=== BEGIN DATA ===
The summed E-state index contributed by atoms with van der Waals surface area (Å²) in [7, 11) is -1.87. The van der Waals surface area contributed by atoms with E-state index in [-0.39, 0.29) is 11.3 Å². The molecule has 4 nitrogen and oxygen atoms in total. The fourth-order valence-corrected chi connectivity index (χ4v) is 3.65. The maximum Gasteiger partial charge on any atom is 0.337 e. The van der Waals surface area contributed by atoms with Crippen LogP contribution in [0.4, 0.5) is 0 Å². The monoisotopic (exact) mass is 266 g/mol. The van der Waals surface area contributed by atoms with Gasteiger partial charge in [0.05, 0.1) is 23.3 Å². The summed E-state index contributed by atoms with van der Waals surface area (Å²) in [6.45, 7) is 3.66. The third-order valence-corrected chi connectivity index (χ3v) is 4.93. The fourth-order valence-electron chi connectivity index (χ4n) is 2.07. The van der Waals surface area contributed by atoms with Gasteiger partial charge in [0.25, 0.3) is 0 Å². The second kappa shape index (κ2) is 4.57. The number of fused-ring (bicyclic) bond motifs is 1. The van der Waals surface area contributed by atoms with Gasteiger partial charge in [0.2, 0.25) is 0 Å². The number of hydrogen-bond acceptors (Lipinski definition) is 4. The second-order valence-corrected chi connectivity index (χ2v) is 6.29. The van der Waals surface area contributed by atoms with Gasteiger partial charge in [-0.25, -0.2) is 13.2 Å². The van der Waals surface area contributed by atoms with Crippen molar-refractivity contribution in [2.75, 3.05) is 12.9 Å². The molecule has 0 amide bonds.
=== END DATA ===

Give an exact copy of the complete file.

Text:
The summed E-state index contributed by atoms with van der Waals surface area (Å²) in [7, 11) is -1.87. The van der Waals surface area contributed by atoms with E-state index in [-0.39, 0.29) is 11.3 Å². The molecule has 4 nitrogen and oxygen atoms in total. The fourth-order valence-corrected chi connectivity index (χ4v) is 3.65. The maximum Gasteiger partial charge on any atom is 0.337 e. The van der Waals surface area contributed by atoms with Crippen LogP contribution in [0.4, 0.5) is 0 Å². The monoisotopic (exact) mass is 266 g/mol. The van der Waals surface area contributed by atoms with Gasteiger partial charge in [0.05, 0.1) is 23.3 Å². The summed E-state index contributed by atoms with van der Waals surface area (Å²) in [6.45, 7) is 3.66. The third-order valence-corrected chi connectivity index (χ3v) is 4.93. The fourth-order valence-electron chi connectivity index (χ4n) is 2.07. The van der Waals surface area contributed by atoms with Gasteiger partial charge in [0.25, 0.3) is 0 Å². The second kappa shape index (κ2) is 4.57. The number of fused-ring (bicyclic) bond motifs is 1. The van der Waals surface area contributed by atoms with Gasteiger partial charge in [0.2, 0.25) is 0 Å². The number of hydrogen-bond acceptors (Lipinski definition) is 4. The second-order valence-corrected chi connectivity index (χ2v) is 6.29. The van der Waals surface area contributed by atoms with Gasteiger partial charge in [-0.25, -0.2) is 13.2 Å². The van der Waals surface area contributed by atoms with Crippen molar-refractivity contribution in [2.75, 3.05) is 12.9 Å². The molecule has 0 amide bonds.